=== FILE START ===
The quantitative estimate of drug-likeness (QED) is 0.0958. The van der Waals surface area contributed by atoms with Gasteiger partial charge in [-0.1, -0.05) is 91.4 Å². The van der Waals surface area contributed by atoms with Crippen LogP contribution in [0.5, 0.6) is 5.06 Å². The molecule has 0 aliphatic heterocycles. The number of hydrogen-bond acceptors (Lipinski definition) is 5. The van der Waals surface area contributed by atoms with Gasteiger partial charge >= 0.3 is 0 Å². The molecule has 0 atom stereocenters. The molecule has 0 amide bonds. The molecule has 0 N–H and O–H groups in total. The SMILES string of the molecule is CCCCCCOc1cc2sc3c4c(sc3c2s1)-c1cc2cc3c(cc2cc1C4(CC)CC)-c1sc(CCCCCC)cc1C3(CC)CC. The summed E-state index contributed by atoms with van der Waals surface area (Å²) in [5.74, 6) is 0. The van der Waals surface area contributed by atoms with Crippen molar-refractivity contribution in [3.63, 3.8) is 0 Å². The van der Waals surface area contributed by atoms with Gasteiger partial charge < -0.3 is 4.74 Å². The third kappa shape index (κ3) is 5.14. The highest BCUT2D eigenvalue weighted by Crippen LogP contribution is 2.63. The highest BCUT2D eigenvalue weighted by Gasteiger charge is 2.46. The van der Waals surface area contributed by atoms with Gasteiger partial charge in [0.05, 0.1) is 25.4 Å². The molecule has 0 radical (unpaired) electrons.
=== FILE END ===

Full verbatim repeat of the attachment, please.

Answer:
The quantitative estimate of drug-likeness (QED) is 0.0958. The van der Waals surface area contributed by atoms with Gasteiger partial charge in [-0.1, -0.05) is 91.4 Å². The van der Waals surface area contributed by atoms with Crippen LogP contribution in [0.5, 0.6) is 5.06 Å². The molecule has 0 aliphatic heterocycles. The number of hydrogen-bond acceptors (Lipinski definition) is 5. The van der Waals surface area contributed by atoms with Gasteiger partial charge >= 0.3 is 0 Å². The molecule has 0 atom stereocenters. The molecule has 0 amide bonds. The molecule has 0 N–H and O–H groups in total. The SMILES string of the molecule is CCCCCCOc1cc2sc3c4c(sc3c2s1)-c1cc2cc3c(cc2cc1C4(CC)CC)-c1sc(CCCCCC)cc1C3(CC)CC. The summed E-state index contributed by atoms with van der Waals surface area (Å²) in [5.74, 6) is 0. The van der Waals surface area contributed by atoms with Crippen molar-refractivity contribution in [3.63, 3.8) is 0 Å². The van der Waals surface area contributed by atoms with Gasteiger partial charge < -0.3 is 4.74 Å². The third kappa shape index (κ3) is 5.14. The highest BCUT2D eigenvalue weighted by Crippen LogP contribution is 2.63. The highest BCUT2D eigenvalue weighted by Gasteiger charge is 2.46. The van der Waals surface area contributed by atoms with Gasteiger partial charge in [0.05, 0.1) is 25.4 Å². The molecule has 0 radical (unpaired) electrons.